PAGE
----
Professor Ehud Sprinzak died on November 8, 2002 at Tel Hashomer Hospital near Tel-Aviv, following months of illness.
Sprinzak was a world-renowned expert on terror and for his research on Israel’s extreme right. He was the Founding Dean of the Lauder School of Government at Reichman University, Israel’s first private university.
As the first Dean of the Lauder School of Government, Sprinzak worked actively to encourage and train a new young leadership for Israeli society through innovative programming. He was also among the initiators of the annual “Herzliya Conference on the Balance of National Strength and Security.”
As an expert on Israel’s right wing and political violence, Sprinzak advised Prime Minister Yitzhak Rabin on these issues. At a commemoration of the anniversary of Rabin’s death, Eitan Haber, Rabin’s Chief of Staff, recalled Sprinzak’s central role in Rabin’s decision-making process.
Sprinzak earned his B.A. and M.A. degrees from the Hebrew University of Jerusalem, and his Ph.D. (with distinction) from Yale University. He taught and wrote extensively on public affairs, religious fundamentalism, violence and terrorism in Israel, the Middle East and in the United States, and was considered one of Israel’s top authorities on these subjects. He also served as a Visiting Professor at Princeton University, Georgetown University, American University, and also a Senior Fellow at the Woodrow Wilson International Center For Scholars, and the United States Institute of Peace in Washington DC.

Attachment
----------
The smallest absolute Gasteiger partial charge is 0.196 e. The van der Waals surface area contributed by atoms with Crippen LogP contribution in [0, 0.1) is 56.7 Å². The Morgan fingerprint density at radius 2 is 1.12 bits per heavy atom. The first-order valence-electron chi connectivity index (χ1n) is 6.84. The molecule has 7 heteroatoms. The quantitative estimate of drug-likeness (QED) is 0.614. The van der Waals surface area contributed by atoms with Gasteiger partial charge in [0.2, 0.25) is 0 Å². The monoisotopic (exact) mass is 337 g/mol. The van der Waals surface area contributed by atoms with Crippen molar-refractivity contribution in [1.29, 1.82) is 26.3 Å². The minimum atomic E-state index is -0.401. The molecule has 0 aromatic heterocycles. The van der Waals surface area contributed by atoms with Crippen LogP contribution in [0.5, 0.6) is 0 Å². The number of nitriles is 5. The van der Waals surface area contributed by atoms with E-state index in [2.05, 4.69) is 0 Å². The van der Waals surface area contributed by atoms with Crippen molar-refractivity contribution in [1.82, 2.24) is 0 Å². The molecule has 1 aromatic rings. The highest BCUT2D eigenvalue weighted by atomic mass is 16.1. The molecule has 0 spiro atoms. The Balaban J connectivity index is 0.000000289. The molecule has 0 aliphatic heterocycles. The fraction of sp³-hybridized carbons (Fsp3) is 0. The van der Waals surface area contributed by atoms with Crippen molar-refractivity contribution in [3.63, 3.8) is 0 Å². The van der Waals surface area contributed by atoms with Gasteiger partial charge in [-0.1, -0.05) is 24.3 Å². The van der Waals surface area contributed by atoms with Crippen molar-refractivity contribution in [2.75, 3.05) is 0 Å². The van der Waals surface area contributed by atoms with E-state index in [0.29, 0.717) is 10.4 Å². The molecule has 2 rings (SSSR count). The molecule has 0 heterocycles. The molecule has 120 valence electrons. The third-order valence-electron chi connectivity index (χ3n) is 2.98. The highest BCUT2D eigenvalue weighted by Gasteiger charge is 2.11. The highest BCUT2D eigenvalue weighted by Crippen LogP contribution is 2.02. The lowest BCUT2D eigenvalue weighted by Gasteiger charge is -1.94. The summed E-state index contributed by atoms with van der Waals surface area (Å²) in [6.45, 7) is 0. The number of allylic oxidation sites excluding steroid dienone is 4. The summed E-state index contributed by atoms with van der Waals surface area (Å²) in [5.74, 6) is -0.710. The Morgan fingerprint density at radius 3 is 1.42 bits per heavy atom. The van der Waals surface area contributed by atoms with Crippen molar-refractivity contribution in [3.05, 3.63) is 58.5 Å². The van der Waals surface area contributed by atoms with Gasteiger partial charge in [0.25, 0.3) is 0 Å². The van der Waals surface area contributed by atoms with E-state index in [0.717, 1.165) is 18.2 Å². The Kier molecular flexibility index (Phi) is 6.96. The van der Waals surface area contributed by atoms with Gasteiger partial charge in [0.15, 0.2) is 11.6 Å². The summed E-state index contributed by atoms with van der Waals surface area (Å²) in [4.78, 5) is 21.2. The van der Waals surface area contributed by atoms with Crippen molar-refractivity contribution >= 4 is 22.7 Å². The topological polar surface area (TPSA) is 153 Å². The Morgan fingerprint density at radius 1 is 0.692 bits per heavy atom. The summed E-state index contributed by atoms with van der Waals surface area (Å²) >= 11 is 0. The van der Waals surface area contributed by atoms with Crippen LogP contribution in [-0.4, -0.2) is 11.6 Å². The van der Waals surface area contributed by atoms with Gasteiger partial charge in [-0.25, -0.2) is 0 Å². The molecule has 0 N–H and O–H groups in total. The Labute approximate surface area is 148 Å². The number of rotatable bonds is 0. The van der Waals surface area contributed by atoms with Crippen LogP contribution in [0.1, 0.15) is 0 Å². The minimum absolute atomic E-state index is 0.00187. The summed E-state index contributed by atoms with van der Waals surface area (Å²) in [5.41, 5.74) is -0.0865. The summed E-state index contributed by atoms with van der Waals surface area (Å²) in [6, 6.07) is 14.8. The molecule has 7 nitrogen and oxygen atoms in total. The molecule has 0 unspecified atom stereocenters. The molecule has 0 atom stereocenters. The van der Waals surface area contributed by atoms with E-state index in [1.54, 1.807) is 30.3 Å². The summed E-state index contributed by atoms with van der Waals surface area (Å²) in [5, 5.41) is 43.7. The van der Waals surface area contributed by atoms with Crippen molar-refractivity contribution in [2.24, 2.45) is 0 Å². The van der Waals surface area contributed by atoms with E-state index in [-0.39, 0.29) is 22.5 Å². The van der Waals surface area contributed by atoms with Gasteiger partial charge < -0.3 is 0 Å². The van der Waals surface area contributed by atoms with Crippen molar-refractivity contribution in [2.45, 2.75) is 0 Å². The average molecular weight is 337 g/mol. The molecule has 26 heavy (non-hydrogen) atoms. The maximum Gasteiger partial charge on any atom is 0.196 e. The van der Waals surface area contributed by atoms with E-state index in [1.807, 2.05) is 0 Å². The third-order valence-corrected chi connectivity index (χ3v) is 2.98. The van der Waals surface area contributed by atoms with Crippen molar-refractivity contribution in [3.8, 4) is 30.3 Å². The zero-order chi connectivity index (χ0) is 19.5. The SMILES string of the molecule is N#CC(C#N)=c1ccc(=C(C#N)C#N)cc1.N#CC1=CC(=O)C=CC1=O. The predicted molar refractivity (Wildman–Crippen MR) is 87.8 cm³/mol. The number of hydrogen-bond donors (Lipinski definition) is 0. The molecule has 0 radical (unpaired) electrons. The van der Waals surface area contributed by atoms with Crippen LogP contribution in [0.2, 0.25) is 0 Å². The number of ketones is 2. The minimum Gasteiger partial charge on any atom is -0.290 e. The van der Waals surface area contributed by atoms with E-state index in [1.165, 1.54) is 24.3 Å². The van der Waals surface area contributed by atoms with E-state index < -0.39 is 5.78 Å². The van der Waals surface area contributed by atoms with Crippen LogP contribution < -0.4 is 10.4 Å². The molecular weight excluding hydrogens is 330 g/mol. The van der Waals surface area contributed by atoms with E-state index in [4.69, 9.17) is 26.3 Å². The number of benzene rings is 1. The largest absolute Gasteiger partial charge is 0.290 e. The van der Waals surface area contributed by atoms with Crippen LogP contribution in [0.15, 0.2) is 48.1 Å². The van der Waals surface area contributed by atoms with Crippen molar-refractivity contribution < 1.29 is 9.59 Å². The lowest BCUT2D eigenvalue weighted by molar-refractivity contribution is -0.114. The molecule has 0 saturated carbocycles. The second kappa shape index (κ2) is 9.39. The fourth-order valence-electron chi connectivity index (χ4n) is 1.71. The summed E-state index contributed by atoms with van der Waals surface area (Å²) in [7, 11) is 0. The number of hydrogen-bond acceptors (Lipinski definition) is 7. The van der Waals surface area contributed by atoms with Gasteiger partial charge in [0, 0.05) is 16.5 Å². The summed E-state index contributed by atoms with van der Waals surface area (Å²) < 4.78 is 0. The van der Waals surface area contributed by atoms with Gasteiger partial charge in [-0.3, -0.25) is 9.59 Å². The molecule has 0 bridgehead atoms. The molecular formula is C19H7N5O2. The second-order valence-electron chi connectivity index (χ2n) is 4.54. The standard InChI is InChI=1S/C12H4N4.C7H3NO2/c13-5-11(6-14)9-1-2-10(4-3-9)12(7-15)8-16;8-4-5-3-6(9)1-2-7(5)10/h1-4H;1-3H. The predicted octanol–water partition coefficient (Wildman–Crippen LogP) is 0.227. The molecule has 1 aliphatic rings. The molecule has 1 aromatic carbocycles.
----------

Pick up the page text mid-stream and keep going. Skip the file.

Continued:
Sprinzak’s book, The Ascendance of Israel’s Radical Right (Oxford University Press, 1991) won Israel’s 1992 Michael Landau Prize for the best Political Science book on Israel and the Middle East. His most recent book, Brother Against Brother: Violence and Extremism in Israeli Politics from Altalena to the Rabin Assassination, (Free Press, 1999) was a finalist in the 1998 National Jewish Book Award in the category of Israel.
Sprinzak was the Academic Director of the Raoul Wallenberg Scholarship Program of the Hebrew University, and since 1989 served as a member of the Editorial Board of Terrorism and Political Violence. At the time of his death, he served as a member of the Israeli-Palestinian Anti-Incitement Committee, and also as a Consultant to Israel’s Minister of Internal Security.
In addition to his academic activities, Sprinzak was a popular commentator on radio and television in Israel, the US, and Europe, and was quoted widely in the international press. His articles appeared in the The New York Times, The Washington Post, The Los Angeles Times, The Guardian, Die Welt, The Jerusalem Post, and many other newspapers, and he also published in Foreign Affairs, and Foreign Policy.